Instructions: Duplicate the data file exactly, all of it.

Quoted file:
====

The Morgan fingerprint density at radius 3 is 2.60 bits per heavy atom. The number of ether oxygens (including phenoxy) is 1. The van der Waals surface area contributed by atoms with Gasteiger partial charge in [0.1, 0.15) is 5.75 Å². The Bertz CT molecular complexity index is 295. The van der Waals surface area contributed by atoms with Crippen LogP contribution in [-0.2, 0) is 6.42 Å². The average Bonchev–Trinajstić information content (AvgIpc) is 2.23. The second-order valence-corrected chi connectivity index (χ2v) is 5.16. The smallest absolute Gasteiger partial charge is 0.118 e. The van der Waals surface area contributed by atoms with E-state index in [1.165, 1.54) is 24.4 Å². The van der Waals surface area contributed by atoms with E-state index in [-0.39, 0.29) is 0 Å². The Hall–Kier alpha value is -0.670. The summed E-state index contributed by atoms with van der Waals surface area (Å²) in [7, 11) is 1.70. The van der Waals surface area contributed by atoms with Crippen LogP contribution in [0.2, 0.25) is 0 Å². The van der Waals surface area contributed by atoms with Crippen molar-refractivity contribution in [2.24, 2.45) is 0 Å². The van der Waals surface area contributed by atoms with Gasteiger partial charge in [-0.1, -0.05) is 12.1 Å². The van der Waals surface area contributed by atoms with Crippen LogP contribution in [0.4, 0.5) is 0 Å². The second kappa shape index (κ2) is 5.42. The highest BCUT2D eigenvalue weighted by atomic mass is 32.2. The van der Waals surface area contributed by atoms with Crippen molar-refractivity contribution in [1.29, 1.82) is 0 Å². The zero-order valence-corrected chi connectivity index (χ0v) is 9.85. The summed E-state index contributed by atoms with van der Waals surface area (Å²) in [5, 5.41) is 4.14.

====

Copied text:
The Morgan fingerprint density at radius 3 is 2.60 bits per heavy atom. The number of ether oxygens (including phenoxy) is 1. The van der Waals surface area contributed by atoms with Gasteiger partial charge in [0.1, 0.15) is 5.75 Å². The Bertz CT molecular complexity index is 295. The van der Waals surface area contributed by atoms with Crippen LogP contribution in [-0.2, 0) is 6.42 Å². The average Bonchev–Trinajstić information content (AvgIpc) is 2.23. The second-order valence-corrected chi connectivity index (χ2v) is 5.16. The smallest absolute Gasteiger partial charge is 0.118 e. The van der Waals surface area contributed by atoms with E-state index in [1.165, 1.54) is 24.4 Å². The van der Waals surface area contributed by atoms with E-state index in [-0.39, 0.29) is 0 Å². The Hall–Kier alpha value is -0.670. The summed E-state index contributed by atoms with van der Waals surface area (Å²) in [7, 11) is 1.70. The van der Waals surface area contributed by atoms with Crippen LogP contribution in [0.2, 0.25) is 0 Å². The van der Waals surface area contributed by atoms with Crippen molar-refractivity contribution in [2.24, 2.45) is 0 Å². The van der Waals surface area contributed by atoms with Gasteiger partial charge in [-0.1, -0.05) is 12.1 Å². The van der Waals surface area contributed by atoms with Crippen LogP contribution in [0.4, 0.5) is 0 Å². The second kappa shape index (κ2) is 5.42. The highest BCUT2D eigenvalue weighted by atomic mass is 32.2. The van der Waals surface area contributed by atoms with Crippen molar-refractivity contribution in [1.29, 1.82) is 0 Å². The zero-order valence-corrected chi connectivity index (χ0v) is 9.85. The summed E-state index contributed by atoms with van der Waals surface area (Å²) in [5, 5.41) is 4.14.